Next, Reed next argues that testimony from the various medical experts was improperly elicited by the district court judge and admitted into evidence.  A district court may question and examine witnesses.  Minn. R. Evid. 614(b) (1999).  Inappropriate questioning by a district court judge can rise to the level of reversible error.  Hastings v. Denny, 296 N.W.2d 378, 379 (Minn. 1980). The district court judge did not err here.  First, Reed’s counsel did not object to such questioning.  The district court attempted to clarify the complex medical testimony of the medical experts when it questioned three witnesses and asked them to make illustrations of their detailed medical diagnosis of J.P.  Further, the record indicates that the illustrations were accepted only for illustrative purposes. See State v. Bauer, 598 N.W.2d 352, 362 (Minn. 1999) (illustrative evidence is used to clarify testimony of expert witnesses) (quoting Strasser v. Stabeck, 112 Minn. 90, 92, 127 N.W. 384, 385 (1910)).  Because the district court only questioned the witnesses and asked them to illustrate what they were testifying to for clarification purposes, there was no error by the district court.


Next, Reed argues that the district court relied on inadmissible evidence when it admitted entire learned treatises.  A trial court’s admission of physical evidence will be affirmed unless it constitutes an abuse of discretion.  State v. Daniels, 361. N.W.2d 819, 827 (Minn. 1985). 

All but two of the ten medical treatises were offered through Reed’s expert, Dr. Ketroser.  The complete treatises were received as exhibits without objection from Reed.  Because Reed did not make a timely objection to the admission of the treatises, she waived her right to argue this issue on appeal.  See State v. Cromey, 348 N.W.2d 759, 760 (Minn. 1984) (timely objection is needed to preserve an appeal). 

Even if there is no objection, an appellate court has discretion to consider a claimed error if it is plain error.  State v. Griller, 583 N.W.2d 736, 740 (Minn. 1998).  The district court committed plain error when it admitted the treatises and then relied upon them in its findings.  See Minn. R. Evid. 803 (learned treatises may be read into evidence, but not received).  Where admission of the evidence was plain error, the appellant has the "heavy burden" of showing that "the error was prejudicial and affected the outcome of the case."  Id. at 741.  Here, the error was not prejudicial.  The record indicates that Reed confessed to shaking J.P., and experts presented extensive testimony regarding the cause of J.P.’s injury.  While the district court did admit the entire treatises into evidence, it did not rely on them exclusively because the expert medical testimony presented by the state was competent and extensive without the treatises.  In addition, Reed cannot point to any district court finding that was specifically based on the treatises.  For these reasons, even though the district court erred in admitting the entire treatises into evidence, the plain error was not prejudicial because there is sufficient evidence to affirm the district court decision.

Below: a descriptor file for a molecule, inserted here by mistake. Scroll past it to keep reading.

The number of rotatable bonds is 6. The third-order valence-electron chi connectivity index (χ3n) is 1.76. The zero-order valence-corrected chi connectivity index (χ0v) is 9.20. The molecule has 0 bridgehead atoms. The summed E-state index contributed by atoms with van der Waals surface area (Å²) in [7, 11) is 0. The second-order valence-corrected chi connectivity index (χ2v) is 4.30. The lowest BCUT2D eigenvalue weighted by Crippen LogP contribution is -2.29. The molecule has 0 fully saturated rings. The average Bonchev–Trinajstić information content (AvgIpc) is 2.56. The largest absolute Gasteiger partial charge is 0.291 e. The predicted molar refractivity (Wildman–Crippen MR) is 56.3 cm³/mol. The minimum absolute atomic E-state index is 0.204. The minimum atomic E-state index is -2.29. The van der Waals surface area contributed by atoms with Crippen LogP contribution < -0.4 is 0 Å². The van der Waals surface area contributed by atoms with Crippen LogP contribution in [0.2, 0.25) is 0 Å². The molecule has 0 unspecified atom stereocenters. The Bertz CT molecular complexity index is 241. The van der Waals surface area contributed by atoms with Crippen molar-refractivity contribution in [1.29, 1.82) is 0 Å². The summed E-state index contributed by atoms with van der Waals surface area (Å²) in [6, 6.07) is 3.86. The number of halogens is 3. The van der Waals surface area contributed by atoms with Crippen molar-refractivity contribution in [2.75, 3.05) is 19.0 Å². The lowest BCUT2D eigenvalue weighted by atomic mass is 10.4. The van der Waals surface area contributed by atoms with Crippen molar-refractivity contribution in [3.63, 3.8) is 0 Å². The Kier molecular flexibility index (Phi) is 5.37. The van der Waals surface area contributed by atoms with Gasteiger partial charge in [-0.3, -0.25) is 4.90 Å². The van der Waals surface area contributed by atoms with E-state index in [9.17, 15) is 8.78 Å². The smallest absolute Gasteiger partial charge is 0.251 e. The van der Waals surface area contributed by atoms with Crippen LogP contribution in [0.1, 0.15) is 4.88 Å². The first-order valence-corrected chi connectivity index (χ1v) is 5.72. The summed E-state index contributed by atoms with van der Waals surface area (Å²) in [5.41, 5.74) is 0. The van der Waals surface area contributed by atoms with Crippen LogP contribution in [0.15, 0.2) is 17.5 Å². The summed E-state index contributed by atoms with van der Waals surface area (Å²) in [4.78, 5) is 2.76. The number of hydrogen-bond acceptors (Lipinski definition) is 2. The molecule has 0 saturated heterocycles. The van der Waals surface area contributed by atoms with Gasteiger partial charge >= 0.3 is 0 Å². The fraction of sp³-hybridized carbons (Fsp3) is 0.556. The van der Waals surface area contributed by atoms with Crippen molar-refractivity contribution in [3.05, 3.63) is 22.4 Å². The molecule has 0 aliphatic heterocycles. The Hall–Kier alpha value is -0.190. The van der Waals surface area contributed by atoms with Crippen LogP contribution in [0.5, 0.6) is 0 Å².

Nor was Reed’s constitutional right to confrontation violated when the district court admitted entire treatises as exhibits because she was not able to question the authors of those treatises and, particularly, those portions that were not read into evidence.  See State v. Dehler, 257 Minn. 549, 559, 102 N.W.2d 696, 704 (Minn. 1960) (recognizing an accused’s right to confrontation); see also Minn. Const. a. 1, § 6.  Appellant is mistaken that she has a right to confront the authors of the treatises.  See id. (the right to confrontation only extends to adverse witnesses).  Appellant had ample opportunity to confront respondent’s witnesses regarding the treatises through cross-examination to determine how those experts relied upon those treatises.  Accordingly, Reed’s right to confrontation was not violated. 

Finally, Reed argues that the cumulative effects of the district court errors so compromised her right to a fair trial that the effect was not harmless and the verdict must be reversed.  See State v. Robinson, 427 N.W.2d 217, 224, 226 (Minn. 1988) (finding that the federal harmless error doctrine applies in Minnesota and the error must be beyond a reasonable doubt).  Because there is ample evidence in the record supporting Reed’s conviction apart from any claimed error, her right to a fair trial has not been compromised. 


*  Retired judge of the Minnesota Court of Appeals, serving by appointment pursuant to Minn. Const. art. VI, § 10.